One of the best things about the Simcenter Conference is that it happens only once a year. This good news for many reasons, including that my liver can’t take much more’ socializing’ in any given twelve-month period. Mostly though, it provides a good way of or observing the state of the simulation market; and the extent to which the things that we were talking about as “bleeding edge” at the previous conferences are not only finding leverage, often becoming “the norm” in industrial usage.
In this blog, I am going to explore seven essential industry trends that are represented in the Simcenter Conference agenda, and that you simply can’t afford to miss.
The Rise of the Digital Twin
The Gartner Hype Cycle plots the path of new technologies from emergence through to adoption. Digital Twins currently sit at the top of the “peak of inflated expectation” (the state of maximum hype). This means that they are about to begin their plunge into the “trough of disillusionment” (where interest wanes as early adopters of the technology fail to realize the promised potential), before finally reaching the “plateau of productivity” (when technology finally becomes useful in the real world). With over 20 presentations about real-life Digital Twins, you’ll be able to separate the hype from reality and ensure that you don’t get left in “the trough of disillusionment.”
Additive (and Conventional) Manufacturing
A few years ago, I was lucky enough to sit down with some of the original pioneers of the simulation industry (in both FEA and CFD). I was surprised that, back in the early 1980s, these pioneers envisioned manufacturing, not product design, would be the best use case for simulation because “the cost of producing any product is about 10% design, 10% marketing, and 80% manufacturing”. A glance at the agenda shows that this vision is finally becoming a reality, with several presentations exploring the application of Simcenter to both conventional and additive manufacture processes.
A consequence of the rise in additive manufacturing is the birth of generative design, in which product geometries evolve directly from simulation, rather than from the hand of human CAD designer. At the conference, you’ll see how this enables us to manufacture the type of organic shapes that this process generates in the search for optimal performance.
Since the late-1970s CAE engineers have interacted with their models using the standard setup of a keyboard, a mouse and some sort of flat-screen display. All that is changing with the arrival of genuinely useful Virtual and Augmented Reality environments that allow engineers to immerse themselves inside their models, improving understanding and providing additional insight. Not only will you hear about VR are and AR from speakers on the agenda, but you’ll get to experience them first hand in the exhibition area. The conference will also mark the arrival of collaborative VR in Simcenter STAR-CCM+, which means that you can now explore models with colleagues and clients.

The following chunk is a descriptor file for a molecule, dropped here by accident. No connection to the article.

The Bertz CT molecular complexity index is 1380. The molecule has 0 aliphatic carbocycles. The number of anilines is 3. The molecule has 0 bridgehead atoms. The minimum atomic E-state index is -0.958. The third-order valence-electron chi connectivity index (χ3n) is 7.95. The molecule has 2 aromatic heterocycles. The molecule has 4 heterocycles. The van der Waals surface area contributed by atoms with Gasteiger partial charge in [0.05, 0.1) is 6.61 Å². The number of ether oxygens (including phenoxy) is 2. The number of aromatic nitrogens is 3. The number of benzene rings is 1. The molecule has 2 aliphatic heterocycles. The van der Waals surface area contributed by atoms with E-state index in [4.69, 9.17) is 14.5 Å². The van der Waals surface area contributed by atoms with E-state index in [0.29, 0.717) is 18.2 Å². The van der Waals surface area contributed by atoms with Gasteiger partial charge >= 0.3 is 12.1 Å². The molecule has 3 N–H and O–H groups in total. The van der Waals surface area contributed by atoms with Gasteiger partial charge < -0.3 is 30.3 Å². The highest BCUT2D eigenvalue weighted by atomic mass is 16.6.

Whether it’s cars, trucks, robots, or tractors, autonomous things use artificial intelligence to perform tasks traditionally done by humans. At the conference, you will hear how Simcenter uses numerical simulation (and physical validation) to train AI across millions of virtual scenarios so that it will know how to respond in any situation correctly.
Simulation for Test (and Test for Simulation)
Part of the core philosophy of Simcenter is to allow the solution of difficult engineering problems using the minimum amount simplification and assumption required to get an accurate prediction of the real-world performance of your product (within a practical length of time). To do that effectively, you need both simulation and test. In the past, that has been a rather linear relationship, in which physical tests were used to validate numerical simulation. Increasingly that relationship has become more intertwined, where the best companies use physical testing (and field data) to improve their numerical models and simulation to design better tests.
Tanks, Lego and Ice Cream (yes really)
As fun as it is to predict the important themes before the conference, I confidently predict that most impressive things – the ones that change your own simulations and test – will be the things that you least expect. Probably from outside of your own industry or application area. After all, where else will you be able to hear CAE presentations about Tanks, Lego, and improving the quality of Ice Cream?